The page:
Lamborghini Project - Diablo VT
LAMBORGHINI DIABLO VT PROJECT
Di-ab-lo [dee-ah-bloh, dyah]
1. Spanish for ‘devil.’
2. Italian sports car manufactured by ‘Lamborghini.’
“I think it’s an earthquake,” I said to my colleague, teeth chattering and body shaking, as the awesome power of a Lamborghini Diablo VT roared into the workshop with a ferocity somewhat deserving of its Spanish translation of devil. 12 cylinders packed tightly into a 6-litre engine shook the very foundations of our workshop, as if instead of an engine, a great precipice lived under its bonnet and was beating its almighty chest. Then, as if acclimatising to what was to become this great beast’s new home, the thunderous growl of its engine went dull and the great beast was tame. Later, I realised, this was because our Chief Tech had parked up and turned off the ignition, and it was not until he left the car a few moments later that the mirage faded.
The Lamborghini Files: Project 132
The first production Lamborghini to reach over 200 mph, the Diablo VT is one of the most iconic models of the exclusive marque ever produced. Under the enigmatic codename Project 132, production began in the summer of 1985 on what was to become the successor of the hugely successful Countach. Under a shroud of secrecy the brief had one stipulation: to have a top speed of at least 315 km/h.
Introduced in 1993, the Diablo VT differed from its standard counterpart in several ways; most notably by moving away from the rear-wheel drive of its predecessors. Four-wheel-drive allowed the Diablo VT (which stands for viscous traction) to make the most of its viscous centre differential. This new drivetrain allowed up to 25% more torque to be directed to the front wheels, aiding traction and significantly improving the vehicle’s handling characteristics. Coupled by front air intakes to improve cooling of the brakes, larger rear arch intakes, power steering and other refinements significantly enhanced the power of the Diablo VT.
Along with several other current Porsche restoration projects, the Lamborghini is to be completely restored down to every last nut and bolt. In essence, the finished product will, for all intents and purposes, be a new car. Whilst with us the Lamborghini has to date undergone the following restorations: The removal and replacement of a corroded scuttle panel, with a new piece being fabricated and fitted. The removal and replacement of the heater and fuel hose, wiring loom and replacement fuel tank. The front tub floor has been entirely replaced with a newly fabricated piece, made up on-site by our Chief Technician, along with the fitment of an anti-vibration padding. Front nearside and offside floor pans have also been replaced, along with both inner and outer sills.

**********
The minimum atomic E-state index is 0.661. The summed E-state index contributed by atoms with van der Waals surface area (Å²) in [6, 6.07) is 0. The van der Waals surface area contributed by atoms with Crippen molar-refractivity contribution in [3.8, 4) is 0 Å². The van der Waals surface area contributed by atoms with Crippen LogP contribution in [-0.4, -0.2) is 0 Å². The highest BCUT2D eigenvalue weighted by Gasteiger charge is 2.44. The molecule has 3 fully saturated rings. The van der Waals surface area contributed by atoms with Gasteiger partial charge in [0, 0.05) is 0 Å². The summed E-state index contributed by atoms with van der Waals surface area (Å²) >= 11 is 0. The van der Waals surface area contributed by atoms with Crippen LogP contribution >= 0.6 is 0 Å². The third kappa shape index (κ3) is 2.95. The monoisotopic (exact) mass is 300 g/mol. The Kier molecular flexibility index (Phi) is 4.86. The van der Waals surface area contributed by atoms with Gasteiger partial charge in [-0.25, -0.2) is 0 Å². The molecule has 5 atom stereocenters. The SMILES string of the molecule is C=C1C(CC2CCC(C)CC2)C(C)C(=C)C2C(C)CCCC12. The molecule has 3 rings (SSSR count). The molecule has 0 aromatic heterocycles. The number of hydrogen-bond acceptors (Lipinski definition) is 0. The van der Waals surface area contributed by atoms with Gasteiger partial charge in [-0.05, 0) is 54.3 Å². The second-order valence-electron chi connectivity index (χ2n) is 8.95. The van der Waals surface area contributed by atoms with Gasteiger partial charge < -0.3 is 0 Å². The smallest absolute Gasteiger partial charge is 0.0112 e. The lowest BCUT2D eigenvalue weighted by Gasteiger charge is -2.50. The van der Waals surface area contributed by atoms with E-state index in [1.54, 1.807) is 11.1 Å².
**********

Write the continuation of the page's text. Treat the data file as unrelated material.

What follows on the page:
Alongside this, the rear chassis has been stripped, cleaned and entirely re-sprayed with complete under floor panel refurbishment to boot. A new handbrake cable and bake pipes have been added, wheel bearings and hubs have been changed and individual items such as the radiators and oil cooler have been completely refurbished.
We will continue to provide updates on the progress of the Lamborghini restoration so make sure to stay tuned for the next instalment.
When the ferocious boom of a 6-litre V12 is loud enough to drown out the voices of people in the office upstairs when it starts, you know you’re dealing with an entirely different beast. It was the first time in over twelve months since we last heard the Diablo beat its chest, and with the new stainless steel exhaust fitted, it was as mean and as raw as ever.
“I’d forgotten how loud it was,” I remember yelling, to nobody in particular as the noise of the engine stole the words before they’d even left my mouth, but on a sub-level we all agreed as our bones shook. The Lamborghini was back, and the beast had awoken.
The Lamborghini Files: The Beast Awakens
With a lot of the front-end work already completed, the focus has gone to the rear of the car since the last update. The cooling system has been re-piped in, and the wiring looms modified. A new fuse box has been assembled and added, with LED lights within each individual fuse, which light up when said fuse blows. A newly modified exhaust has also been created, and that has been fitted to the rear of the car, which has been built back up.
The most notable advancement has been with the engine, which was started up for the first time since the Diablo was brought to us over twelve months ago. This was a big forward step; as we needed to make sure it was still in good working order having been stood for so long. Needless to say, it did not disappoint and if you felt an earthquake like sensation rippling through Lancashire at the beginning of September, chances are it was the Diablo being started up.If you require any further information or assistance please call us on 01 282 697171 or
e-mail email@example.com .